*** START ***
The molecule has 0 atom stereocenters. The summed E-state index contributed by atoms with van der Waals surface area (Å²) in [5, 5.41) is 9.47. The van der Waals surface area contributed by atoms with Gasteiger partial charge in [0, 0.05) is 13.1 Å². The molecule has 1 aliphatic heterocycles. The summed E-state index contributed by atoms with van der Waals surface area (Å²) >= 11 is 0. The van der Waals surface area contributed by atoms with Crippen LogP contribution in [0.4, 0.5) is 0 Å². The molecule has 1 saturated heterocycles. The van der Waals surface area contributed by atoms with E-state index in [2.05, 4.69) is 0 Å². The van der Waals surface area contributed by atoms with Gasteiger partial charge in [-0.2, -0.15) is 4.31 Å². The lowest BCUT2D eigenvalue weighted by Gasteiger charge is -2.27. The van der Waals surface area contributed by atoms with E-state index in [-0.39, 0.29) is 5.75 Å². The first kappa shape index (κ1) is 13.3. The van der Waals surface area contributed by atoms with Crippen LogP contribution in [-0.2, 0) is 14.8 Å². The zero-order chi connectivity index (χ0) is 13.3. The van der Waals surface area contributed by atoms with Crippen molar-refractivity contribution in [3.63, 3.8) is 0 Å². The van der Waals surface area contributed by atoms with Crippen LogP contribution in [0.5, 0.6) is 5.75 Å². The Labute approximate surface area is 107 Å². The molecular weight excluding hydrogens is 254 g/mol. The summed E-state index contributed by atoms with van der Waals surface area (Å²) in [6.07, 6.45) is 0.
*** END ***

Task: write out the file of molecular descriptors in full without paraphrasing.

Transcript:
The molecule has 0 atom stereocenters. The summed E-state index contributed by atoms with van der Waals surface area (Å²) in [5, 5.41) is 9.47. The van der Waals surface area contributed by atoms with Gasteiger partial charge in [0, 0.05) is 13.1 Å². The molecule has 1 aliphatic heterocycles. The summed E-state index contributed by atoms with van der Waals surface area (Å²) >= 11 is 0. The van der Waals surface area contributed by atoms with Crippen LogP contribution in [0.4, 0.5) is 0 Å². The molecule has 1 saturated heterocycles. The van der Waals surface area contributed by atoms with E-state index in [2.05, 4.69) is 0 Å². The van der Waals surface area contributed by atoms with Gasteiger partial charge in [-0.2, -0.15) is 4.31 Å². The lowest BCUT2D eigenvalue weighted by Gasteiger charge is -2.27. The van der Waals surface area contributed by atoms with E-state index in [-0.39, 0.29) is 5.75 Å². The first kappa shape index (κ1) is 13.3. The van der Waals surface area contributed by atoms with Crippen LogP contribution in [-0.2, 0) is 14.8 Å². The zero-order chi connectivity index (χ0) is 13.3. The van der Waals surface area contributed by atoms with Crippen molar-refractivity contribution in [3.63, 3.8) is 0 Å². The van der Waals surface area contributed by atoms with Crippen LogP contribution in [0.5, 0.6) is 5.75 Å². The Labute approximate surface area is 107 Å². The molecular weight excluding hydrogens is 254 g/mol. The summed E-state index contributed by atoms with van der Waals surface area (Å²) in [6.07, 6.45) is 0.